After 80 years of doing business in McDowell County, Laughridge Furniture Company is closing its doors for good.

Last week, the family-owned store, a fixture in downtown Marion since 1934, announced its going-out-of-business sale by sending letters to its many longtime customers. The preferred customer sale started Thursday and the store’s employees were quickly overwhelmed by the amount of people who came to find once-in-a-lifetime deals. More than 1,000 people came to Laughridge Furniture on the first day of the sale. It continued Friday and Saturday.

The sale also continues today and Monday, which is Labor Day.

Brenda Johnson of Old Fort came to Laughridge Furniture on Friday to check out the available furniture in one of the business’s three buildings. She was in Showroom No. 2, which is one of the two older buildings next to the Marion Depot.

“We’ve traded with them for approximately 40 years,” said Johnson as she checked out the beds and mattresses.

Johnson said she and her family have bought all of their furniture, mattresses, appliances and TVs from Laughridge.

“We are sick to see it close,” she said. “They are great people to deal with. I hate it.”

Johnson said the employees would recognize her whenever she came into the store. She said they are “very personable, great people.”

Another customer who dropped by on Friday was Councilman and former Mayor Everette Clark, who once owned and operated a downtown Marion business himself.

“I hate to see them leave,” said Clark. “They have been here for so long and they are just fine people.”

“It makes me very, very sick and sad because my family has traded here for as long as I can remember,” said Linda Lewis of Old Fort.

Co-owner Dan Davis said Friday his plans for retirement are the reason behind Laughridge Furniture’s closing. He recently turned 70 years old.

“I just wanted to enjoy the rest of my life,” he said.

The furniture store opened in 1934 when Laughridge Furniture founder Jim Laughridge started a business after some political misfortune.

“In 1934, my grandfather Jim Laughridge decided to open up this furniture company in the exact same building we’re in today,” Davis said in a 2012 interview. “He had been clerk of court and was voted out and that’s when he decided to open a furniture company.”

His two sons, Landis and Phillip Laughridge, joined their father. For the next few years, the three men ran the new business, and then after World War II the men were joined by Dan Davis’ father Pat Davis, who married Jim’s daughter Edith.

“The four of them worked the business until granddaddy and my mother’s brothers passed away,” Davis said in 2012. “After dad retired in 1974, me and my sister Bonnie’s husband Marco Perez started running the business.”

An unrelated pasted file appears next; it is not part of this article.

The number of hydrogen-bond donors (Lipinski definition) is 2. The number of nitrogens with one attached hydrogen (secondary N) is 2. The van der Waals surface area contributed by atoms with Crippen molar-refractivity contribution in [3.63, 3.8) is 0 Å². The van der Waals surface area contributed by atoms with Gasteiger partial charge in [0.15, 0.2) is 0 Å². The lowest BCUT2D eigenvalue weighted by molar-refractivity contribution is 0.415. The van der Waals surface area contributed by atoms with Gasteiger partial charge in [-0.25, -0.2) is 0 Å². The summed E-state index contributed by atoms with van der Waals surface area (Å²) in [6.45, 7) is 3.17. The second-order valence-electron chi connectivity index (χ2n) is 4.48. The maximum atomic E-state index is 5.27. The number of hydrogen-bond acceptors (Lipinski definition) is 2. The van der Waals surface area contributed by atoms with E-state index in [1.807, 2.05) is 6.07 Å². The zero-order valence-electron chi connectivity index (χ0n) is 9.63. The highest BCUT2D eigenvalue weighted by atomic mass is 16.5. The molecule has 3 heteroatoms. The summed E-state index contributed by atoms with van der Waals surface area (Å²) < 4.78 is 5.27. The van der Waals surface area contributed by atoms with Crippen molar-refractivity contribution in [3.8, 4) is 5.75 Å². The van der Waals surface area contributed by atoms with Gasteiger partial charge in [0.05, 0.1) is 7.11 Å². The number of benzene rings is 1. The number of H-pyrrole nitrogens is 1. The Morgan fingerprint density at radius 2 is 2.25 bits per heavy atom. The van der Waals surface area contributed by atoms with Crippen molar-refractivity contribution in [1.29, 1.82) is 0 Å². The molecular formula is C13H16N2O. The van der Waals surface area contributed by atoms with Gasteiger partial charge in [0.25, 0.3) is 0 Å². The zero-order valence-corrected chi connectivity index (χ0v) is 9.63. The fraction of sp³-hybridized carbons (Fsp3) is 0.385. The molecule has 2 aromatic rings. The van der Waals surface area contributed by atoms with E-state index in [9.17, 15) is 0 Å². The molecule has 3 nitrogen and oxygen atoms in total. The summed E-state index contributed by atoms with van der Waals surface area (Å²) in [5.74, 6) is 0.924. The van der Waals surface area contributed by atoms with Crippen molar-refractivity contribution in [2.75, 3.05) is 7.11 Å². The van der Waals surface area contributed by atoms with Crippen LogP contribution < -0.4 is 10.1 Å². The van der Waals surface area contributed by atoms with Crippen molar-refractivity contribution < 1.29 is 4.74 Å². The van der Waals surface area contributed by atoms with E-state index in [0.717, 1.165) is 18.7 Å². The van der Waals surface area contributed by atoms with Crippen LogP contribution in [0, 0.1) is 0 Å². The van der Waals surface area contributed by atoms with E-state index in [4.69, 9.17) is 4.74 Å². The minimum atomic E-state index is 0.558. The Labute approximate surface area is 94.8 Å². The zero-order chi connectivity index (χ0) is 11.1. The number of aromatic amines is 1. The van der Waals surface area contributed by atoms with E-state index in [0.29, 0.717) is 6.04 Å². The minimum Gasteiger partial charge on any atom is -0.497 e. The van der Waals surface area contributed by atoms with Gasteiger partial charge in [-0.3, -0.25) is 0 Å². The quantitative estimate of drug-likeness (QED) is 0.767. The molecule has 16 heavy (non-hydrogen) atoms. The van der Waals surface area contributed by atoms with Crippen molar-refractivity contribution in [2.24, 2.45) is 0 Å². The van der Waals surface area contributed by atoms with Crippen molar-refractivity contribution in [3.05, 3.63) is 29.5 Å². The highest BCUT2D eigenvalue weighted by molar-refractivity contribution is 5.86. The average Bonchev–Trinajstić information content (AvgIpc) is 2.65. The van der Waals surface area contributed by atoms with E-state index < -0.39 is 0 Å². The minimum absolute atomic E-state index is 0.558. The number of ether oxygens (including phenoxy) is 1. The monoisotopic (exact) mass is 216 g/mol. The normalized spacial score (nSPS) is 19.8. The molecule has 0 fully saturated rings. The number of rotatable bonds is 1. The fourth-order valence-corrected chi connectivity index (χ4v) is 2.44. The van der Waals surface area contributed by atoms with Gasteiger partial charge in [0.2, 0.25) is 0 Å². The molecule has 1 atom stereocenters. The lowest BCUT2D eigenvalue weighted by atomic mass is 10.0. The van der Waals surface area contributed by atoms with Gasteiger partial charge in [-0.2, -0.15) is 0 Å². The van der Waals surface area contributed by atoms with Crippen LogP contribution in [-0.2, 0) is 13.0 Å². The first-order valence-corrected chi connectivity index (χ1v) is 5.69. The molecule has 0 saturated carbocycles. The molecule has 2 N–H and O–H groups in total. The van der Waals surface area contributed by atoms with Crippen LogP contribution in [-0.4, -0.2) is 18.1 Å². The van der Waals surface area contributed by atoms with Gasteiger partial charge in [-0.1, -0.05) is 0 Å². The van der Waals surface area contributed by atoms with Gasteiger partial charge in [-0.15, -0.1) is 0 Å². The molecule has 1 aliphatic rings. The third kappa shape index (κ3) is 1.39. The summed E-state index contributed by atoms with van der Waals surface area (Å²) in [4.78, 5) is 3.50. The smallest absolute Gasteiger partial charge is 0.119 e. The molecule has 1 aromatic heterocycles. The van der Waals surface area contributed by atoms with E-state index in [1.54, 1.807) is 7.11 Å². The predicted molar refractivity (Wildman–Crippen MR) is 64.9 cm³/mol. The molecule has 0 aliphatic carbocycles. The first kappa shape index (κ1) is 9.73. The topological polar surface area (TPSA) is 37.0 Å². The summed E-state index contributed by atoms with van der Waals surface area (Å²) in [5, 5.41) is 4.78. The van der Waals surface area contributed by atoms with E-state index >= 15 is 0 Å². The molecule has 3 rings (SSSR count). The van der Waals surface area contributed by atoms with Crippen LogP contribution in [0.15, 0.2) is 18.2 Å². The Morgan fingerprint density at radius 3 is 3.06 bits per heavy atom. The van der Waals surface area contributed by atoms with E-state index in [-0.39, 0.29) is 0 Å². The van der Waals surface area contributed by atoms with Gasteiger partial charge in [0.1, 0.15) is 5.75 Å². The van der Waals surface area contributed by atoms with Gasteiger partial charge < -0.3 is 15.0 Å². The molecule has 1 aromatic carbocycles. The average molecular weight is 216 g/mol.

Perez retired a few years ago and Davis continued to operate the business.

Many can recall buying their first piece of furniture from the store.

“A lot of people have come to me in their 70s and 80s and said that after they got out of World War II they got married and came here to set up house,” stated Davis in the 2012 interview. “A lot of them didn’t have a lot of money, because they had been putting everything toward the war effort. Many of them bought on account and paid 50 cents a week. It’s hard to believe, but 50 cents each week could get a family most everything they needed back then.”

Originally the store was just two parts of the original Laughridge Furniture Company building and a smaller out building. After adding on to their main building and buying two surrounding warehouses, the company had plenty of space to exhibit its wares.

“We grew it from a small building to a complex of three buildings over two city blocks,” Davis said on Friday.

Laughridge became the largest furniture store in McDowell with 30,000 square feet of show room, spread over three buildings, and another 6,000 square feet of warehouse space.

“We’re proud of the fact we’ve had many long-time employees, especially Bonnie Goldsmith and Joe Mason, both of whom worked over 40 years,” said Davis on Friday.

Other long-time employees were Sheila Robinson, who worked for 28 years, and Dean Allen, who worked for 20. Davis also gave credit for store’s success to the dedicated warehouse crew.

On Friday, Davis said that none of his children or the Perez children wanted to continue the business. The three buildings will be put on the real estate market for sale or rental.

“We hope we have been good citizens and contributed something to the community these past 80 years,” said Davis. “We really appreciate all the outpouring of support from the community during the startup of our closing sale. We’ve been overwhelmed,”

Staff Writer Landdis Hollifield contributed to this story.